Collect and disseminate alumni career information organized by major. In giving more exposure to the private sector, start collecting and analyzing alumni career information. Make this information available in aggregate, as well as for networking purposes. Psychology majors, for example, need to know that there are plenty of private sector jobs for them – from data analytics and sales, to underwriting in insurance and social media marketing. There are literally dozens and dozens of entry-level destinations for majors of practically every discipline.

Help students develop and articulate their “value” proposition. Major selection is most often not the key factor determining career path. Rather, it’s the combination of transferable skills and life experiences that are critical. Employers highly value candidates with critical thinking, effective communication and leadership skills honed by participation in athletics, theatre, music and student government, as well as internships and summer and part-time jobs. Further, colleges need to train counselors to guide this process.

Teach college students how to network effectively. While young millennials seem tethered to their smart phones and iPads, In reality, they are not effective networkers. Similarly, even though LinkedIn is an excellent social networking platform that many recent grads are using, almost all new grads need coaching on direct personal networking, which is still one of the best ways to get a job. Informational interviews should be used to connect with contacts ranging from parent referrals, friends, parents of friends, and most importantly, alumni. Develop a mentor network to teach these skills.

Market your college’s brand. Other than alumni, colleges really do a poor job of creating a brand identify and selling it to employers. Let’s face it, it’s a competitive marketplace. The colleges that do the best job of getting opportunities for their students are those that do active outreach to all employers – not just those employing alumni. The technology and social media tools now available to build a brand and optimize exposure make this incredibly easy.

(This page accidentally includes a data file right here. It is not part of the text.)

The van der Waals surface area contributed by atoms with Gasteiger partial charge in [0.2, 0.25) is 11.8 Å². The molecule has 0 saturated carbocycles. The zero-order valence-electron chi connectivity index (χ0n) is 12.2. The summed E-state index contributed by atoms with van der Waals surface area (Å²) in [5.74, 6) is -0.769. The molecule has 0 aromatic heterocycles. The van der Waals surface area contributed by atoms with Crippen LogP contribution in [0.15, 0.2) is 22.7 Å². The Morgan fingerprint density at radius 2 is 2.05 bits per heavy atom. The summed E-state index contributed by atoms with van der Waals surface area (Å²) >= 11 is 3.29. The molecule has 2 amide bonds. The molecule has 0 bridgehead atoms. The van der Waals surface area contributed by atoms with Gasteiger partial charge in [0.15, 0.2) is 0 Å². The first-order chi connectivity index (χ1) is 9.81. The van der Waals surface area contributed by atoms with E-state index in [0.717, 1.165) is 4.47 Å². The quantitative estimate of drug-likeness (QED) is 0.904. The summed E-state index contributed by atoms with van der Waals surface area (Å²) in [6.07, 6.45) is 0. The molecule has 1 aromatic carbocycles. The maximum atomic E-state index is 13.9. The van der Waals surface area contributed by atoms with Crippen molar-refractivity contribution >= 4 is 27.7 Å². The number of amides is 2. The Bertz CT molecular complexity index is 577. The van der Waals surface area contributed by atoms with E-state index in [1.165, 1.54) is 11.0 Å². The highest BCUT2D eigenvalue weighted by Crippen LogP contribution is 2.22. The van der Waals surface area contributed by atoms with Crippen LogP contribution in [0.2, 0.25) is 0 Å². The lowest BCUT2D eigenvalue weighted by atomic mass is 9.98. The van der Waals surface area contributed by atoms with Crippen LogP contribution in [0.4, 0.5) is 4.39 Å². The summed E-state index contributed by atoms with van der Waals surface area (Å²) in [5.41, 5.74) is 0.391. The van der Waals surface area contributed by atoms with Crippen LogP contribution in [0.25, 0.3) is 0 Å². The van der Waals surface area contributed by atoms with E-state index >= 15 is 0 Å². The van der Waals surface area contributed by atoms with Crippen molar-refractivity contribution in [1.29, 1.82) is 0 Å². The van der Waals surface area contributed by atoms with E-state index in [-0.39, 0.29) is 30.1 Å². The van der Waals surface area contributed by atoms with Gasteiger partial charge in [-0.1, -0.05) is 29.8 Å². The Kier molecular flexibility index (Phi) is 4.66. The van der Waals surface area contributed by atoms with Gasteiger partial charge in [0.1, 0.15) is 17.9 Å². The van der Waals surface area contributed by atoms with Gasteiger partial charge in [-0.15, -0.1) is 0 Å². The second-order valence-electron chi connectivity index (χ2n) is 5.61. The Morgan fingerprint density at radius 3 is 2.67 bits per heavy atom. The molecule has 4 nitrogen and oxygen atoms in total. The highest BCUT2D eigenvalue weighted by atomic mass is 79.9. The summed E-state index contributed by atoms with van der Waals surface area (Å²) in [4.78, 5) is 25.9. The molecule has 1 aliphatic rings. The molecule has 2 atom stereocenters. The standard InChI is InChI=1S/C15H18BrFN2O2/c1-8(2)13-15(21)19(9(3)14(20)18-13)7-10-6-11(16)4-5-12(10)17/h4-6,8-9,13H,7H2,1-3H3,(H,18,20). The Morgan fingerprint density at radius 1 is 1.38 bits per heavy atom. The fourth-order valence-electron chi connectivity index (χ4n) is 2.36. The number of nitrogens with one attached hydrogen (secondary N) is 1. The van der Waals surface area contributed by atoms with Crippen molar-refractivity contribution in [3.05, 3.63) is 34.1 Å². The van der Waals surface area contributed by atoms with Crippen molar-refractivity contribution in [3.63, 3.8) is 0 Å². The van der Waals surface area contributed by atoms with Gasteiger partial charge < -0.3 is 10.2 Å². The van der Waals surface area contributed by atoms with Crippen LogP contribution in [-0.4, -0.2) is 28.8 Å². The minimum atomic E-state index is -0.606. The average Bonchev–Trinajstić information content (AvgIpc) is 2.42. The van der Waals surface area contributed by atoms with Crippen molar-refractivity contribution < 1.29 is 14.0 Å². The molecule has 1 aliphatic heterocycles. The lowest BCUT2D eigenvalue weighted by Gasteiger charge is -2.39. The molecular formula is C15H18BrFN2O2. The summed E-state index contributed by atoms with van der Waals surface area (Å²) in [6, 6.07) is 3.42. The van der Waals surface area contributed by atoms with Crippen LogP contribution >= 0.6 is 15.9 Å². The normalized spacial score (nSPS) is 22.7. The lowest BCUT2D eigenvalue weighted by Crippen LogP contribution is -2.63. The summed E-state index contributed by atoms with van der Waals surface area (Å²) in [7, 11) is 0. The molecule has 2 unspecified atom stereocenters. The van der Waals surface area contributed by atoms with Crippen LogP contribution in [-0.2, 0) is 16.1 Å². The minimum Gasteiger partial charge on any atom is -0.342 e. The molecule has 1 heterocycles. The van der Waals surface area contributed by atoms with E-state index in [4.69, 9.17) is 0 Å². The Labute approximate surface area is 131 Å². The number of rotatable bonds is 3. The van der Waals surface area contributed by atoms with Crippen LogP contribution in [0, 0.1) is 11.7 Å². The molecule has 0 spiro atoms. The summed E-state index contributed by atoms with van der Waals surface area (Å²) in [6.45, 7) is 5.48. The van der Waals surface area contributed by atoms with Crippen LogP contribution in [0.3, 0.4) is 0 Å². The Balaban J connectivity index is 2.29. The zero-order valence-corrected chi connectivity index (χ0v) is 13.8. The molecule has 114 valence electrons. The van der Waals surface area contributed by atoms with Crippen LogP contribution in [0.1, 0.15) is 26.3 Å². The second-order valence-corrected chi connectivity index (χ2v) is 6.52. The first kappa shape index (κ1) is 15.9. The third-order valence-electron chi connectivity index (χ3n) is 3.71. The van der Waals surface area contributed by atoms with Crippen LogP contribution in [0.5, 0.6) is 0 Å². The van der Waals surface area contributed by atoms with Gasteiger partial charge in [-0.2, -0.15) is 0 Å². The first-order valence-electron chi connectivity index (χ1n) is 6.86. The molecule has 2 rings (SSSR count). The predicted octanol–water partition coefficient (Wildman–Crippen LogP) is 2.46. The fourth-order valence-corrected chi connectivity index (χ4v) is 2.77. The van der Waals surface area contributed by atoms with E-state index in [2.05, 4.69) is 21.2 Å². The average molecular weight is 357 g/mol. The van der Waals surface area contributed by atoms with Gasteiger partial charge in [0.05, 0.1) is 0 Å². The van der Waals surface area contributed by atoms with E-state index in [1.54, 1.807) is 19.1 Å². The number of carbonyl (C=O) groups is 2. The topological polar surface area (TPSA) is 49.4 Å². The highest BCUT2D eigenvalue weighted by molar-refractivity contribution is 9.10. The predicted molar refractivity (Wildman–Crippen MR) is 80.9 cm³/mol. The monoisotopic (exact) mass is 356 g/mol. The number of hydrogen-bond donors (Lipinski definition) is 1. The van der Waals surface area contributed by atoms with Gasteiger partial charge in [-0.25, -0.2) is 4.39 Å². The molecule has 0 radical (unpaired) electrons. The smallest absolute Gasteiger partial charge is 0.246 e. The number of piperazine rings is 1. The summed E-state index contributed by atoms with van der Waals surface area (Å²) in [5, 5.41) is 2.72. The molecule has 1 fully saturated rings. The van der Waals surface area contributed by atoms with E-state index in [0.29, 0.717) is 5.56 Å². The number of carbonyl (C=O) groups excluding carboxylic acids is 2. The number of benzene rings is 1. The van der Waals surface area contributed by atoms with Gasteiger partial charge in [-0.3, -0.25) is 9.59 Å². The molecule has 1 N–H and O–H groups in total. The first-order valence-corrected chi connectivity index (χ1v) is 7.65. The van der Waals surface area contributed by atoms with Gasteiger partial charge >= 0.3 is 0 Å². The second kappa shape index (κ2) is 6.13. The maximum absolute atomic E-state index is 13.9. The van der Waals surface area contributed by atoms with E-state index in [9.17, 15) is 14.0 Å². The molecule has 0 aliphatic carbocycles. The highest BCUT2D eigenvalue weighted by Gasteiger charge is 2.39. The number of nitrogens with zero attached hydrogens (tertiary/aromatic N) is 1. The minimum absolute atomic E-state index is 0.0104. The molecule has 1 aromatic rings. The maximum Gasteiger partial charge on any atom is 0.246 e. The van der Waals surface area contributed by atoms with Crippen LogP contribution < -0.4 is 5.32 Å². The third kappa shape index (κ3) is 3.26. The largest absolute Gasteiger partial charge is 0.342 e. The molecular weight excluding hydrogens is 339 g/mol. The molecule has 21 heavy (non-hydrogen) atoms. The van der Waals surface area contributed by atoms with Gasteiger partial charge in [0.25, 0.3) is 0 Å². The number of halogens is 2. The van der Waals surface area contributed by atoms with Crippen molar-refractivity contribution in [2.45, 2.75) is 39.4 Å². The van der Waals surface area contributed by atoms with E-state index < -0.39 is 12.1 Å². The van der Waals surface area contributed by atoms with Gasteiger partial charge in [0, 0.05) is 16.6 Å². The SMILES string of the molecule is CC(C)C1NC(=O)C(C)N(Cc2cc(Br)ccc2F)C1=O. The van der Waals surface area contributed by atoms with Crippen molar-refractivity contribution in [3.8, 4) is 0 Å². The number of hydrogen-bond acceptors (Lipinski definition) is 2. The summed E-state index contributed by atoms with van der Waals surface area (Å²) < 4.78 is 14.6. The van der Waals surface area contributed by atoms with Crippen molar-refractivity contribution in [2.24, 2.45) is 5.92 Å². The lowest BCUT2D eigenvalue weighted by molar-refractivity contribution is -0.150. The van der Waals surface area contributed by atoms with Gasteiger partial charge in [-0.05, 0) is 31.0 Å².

For too long now, colleges have put the primary onus for finding a job on the student. While the student clearly must take the initiative, colleges must do more to help. Finding a job is a lifelong skill that all of us typically use 10 or more times during a career. Given its importance, teaching job search skills is every bit as important, if not more important, than some of the courses offered in the classroom.

With applications and class sizes down 20 percent or more at many colleges, especially private colleges, there really is no choice. Colleges must act now to revamp career readiness strategies or face continued declines in student population, reputation and post-graduation hiring rates.


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About the Author

Maureen Downey has written editorials and opinion pieces about local, state and federal education policy since the 1990s.